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Here's where the jobs are — in one chart

  • The U.S. Department of Labor announced the net job changes by industry for January.
  • Construction, health care and food services contributed the most to the solid jobs report, while the information industry shed workers.
The silhouette of a contractor is seen hammering wood framing for a house under construction in the Norton Commons subdivision of Louisville, Kentucky.
Luke Sharrett | Bloomberg | Getty Images
The silhouette of a contractor is seen hammering wood framing for a house under construction in the Norton Commons subdivision of Louisville, Kentucky.

The health-care, construction and hospitality industries led the economy's big job gains over the past month.

The U.S. economy created 200,000 jobs in January, topping Wall Street expectations of 180,000. As always, there are industries that performed better than others in terms of employment growth.

Here are the net changes by industry for the month of January, according to the Bureau of Labor Statistics.

The education and health services industry led job growth in the U.S. economy over the month of January with a 38,000 gain, according to the Bureau of Labor Statistics. Health care and social assistance accounted for two-thirds of the addition, with continued growth in ambulatory services and hospital employment.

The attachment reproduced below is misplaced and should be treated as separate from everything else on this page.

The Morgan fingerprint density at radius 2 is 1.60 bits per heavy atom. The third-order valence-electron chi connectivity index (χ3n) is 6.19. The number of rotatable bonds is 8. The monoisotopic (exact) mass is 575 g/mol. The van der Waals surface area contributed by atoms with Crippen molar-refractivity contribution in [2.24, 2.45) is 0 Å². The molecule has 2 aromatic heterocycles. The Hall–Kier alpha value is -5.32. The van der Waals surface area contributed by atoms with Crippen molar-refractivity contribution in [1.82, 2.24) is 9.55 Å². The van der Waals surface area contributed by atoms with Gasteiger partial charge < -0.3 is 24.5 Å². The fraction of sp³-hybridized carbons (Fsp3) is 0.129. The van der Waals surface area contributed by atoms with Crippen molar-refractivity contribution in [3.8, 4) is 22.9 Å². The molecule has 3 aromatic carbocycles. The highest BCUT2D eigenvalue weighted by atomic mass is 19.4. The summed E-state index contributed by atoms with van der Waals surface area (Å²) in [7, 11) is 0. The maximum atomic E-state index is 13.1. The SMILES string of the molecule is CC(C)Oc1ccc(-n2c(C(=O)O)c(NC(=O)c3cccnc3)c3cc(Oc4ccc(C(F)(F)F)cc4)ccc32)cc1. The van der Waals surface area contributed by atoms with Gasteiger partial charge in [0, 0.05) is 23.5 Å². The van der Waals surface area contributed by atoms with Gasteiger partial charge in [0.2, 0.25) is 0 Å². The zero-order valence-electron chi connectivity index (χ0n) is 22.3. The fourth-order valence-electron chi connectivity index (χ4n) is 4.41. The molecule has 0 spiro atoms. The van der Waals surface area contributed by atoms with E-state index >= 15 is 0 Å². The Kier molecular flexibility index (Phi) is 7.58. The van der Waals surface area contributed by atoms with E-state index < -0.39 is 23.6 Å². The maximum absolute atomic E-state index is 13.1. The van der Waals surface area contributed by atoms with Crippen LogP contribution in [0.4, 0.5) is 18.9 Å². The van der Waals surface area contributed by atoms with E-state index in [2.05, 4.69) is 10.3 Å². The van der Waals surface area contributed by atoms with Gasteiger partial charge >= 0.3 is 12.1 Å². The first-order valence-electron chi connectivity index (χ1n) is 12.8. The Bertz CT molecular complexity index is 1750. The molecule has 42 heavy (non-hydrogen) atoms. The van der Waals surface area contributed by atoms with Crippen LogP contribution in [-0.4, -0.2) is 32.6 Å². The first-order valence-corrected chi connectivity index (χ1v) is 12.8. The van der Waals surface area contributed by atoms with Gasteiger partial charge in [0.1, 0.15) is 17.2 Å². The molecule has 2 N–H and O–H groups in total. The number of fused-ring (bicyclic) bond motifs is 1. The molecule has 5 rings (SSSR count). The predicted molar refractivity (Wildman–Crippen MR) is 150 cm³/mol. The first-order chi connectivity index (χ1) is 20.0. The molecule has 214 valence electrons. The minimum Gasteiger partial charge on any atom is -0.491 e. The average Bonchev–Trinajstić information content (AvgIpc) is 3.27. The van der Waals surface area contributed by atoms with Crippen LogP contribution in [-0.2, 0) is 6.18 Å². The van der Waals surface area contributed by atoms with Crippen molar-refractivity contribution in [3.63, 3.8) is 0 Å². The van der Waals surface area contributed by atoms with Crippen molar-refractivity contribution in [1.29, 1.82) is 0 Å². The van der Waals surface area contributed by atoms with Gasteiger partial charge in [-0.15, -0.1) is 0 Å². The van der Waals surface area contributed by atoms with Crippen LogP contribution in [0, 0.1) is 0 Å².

Coming in at a close second, construction posted 36,000 jobs during the first month of the year thanks to strong numbers in specialty trade contracting jobs. Over the year, construction employment has increased by 226,000, the government said.

"Employment in manufacturing remained on an upward trend," the BLS said in the release Friday. "Durable goods industries added 18,000 jobs. Manufacturing has added 186,000 jobs over the past 12 months."

The Labor Department also highlighted the food services and drinking places industry, which contributed 31,000 of 35,000 jobs in the leisure and hospitality industry.

On the flip side, the information industry lost 6,000 jobs, while utilities shed 1,400, though the BLS said that they reflected minor losses.